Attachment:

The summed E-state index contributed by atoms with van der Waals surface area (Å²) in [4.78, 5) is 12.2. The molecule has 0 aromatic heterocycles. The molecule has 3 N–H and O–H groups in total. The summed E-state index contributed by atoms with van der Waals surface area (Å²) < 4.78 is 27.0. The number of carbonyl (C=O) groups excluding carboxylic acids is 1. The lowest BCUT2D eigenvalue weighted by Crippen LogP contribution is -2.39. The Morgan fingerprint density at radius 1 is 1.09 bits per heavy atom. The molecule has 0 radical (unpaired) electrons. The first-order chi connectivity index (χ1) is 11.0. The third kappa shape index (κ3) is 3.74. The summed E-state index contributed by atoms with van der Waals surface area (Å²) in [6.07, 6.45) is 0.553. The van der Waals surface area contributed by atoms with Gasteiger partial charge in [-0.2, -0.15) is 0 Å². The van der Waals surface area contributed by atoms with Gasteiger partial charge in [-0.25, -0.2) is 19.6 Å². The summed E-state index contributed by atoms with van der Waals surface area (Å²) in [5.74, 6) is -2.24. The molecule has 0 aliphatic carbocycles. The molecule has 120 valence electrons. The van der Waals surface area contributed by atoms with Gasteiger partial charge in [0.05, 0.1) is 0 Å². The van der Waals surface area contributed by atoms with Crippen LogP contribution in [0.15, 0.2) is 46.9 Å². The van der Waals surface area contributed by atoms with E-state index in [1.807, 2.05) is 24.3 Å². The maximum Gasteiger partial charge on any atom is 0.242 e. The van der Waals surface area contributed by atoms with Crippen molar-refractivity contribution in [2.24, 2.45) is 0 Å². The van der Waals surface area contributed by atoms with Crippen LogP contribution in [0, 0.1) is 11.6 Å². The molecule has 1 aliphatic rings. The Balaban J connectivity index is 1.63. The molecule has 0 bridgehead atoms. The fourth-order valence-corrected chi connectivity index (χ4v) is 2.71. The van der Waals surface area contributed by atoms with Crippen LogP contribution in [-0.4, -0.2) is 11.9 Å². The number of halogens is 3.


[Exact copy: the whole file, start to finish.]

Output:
The summed E-state index contributed by atoms with van der Waals surface area (Å²) in [4.78, 5) is 12.2. The molecule has 0 aromatic heterocycles. The molecule has 3 N–H and O–H groups in total. The summed E-state index contributed by atoms with van der Waals surface area (Å²) < 4.78 is 27.0. The number of carbonyl (C=O) groups excluding carboxylic acids is 1. The lowest BCUT2D eigenvalue weighted by Crippen LogP contribution is -2.39. The Morgan fingerprint density at radius 1 is 1.09 bits per heavy atom. The molecule has 0 radical (unpaired) electrons. The first-order chi connectivity index (χ1) is 11.0. The third kappa shape index (κ3) is 3.74. The summed E-state index contributed by atoms with van der Waals surface area (Å²) in [6.07, 6.45) is 0.553. The van der Waals surface area contributed by atoms with Gasteiger partial charge in [-0.2, -0.15) is 0 Å². The van der Waals surface area contributed by atoms with Gasteiger partial charge in [-0.25, -0.2) is 19.6 Å². The summed E-state index contributed by atoms with van der Waals surface area (Å²) in [5.74, 6) is -2.24. The molecule has 0 aliphatic carbocycles. The molecule has 120 valence electrons. The van der Waals surface area contributed by atoms with Gasteiger partial charge in [0.05, 0.1) is 0 Å². The van der Waals surface area contributed by atoms with Crippen LogP contribution in [0.15, 0.2) is 46.9 Å². The van der Waals surface area contributed by atoms with E-state index in [1.807, 2.05) is 24.3 Å². The maximum Gasteiger partial charge on any atom is 0.242 e. The van der Waals surface area contributed by atoms with Crippen molar-refractivity contribution in [2.24, 2.45) is 0 Å². The van der Waals surface area contributed by atoms with Crippen LogP contribution in [0, 0.1) is 11.6 Å². The molecule has 1 aliphatic rings. The Balaban J connectivity index is 1.63. The molecule has 0 bridgehead atoms. The fourth-order valence-corrected chi connectivity index (χ4v) is 2.71. The van der Waals surface area contributed by atoms with Crippen LogP contribution in [-0.4, -0.2) is 11.9 Å². The number of halogens is 3.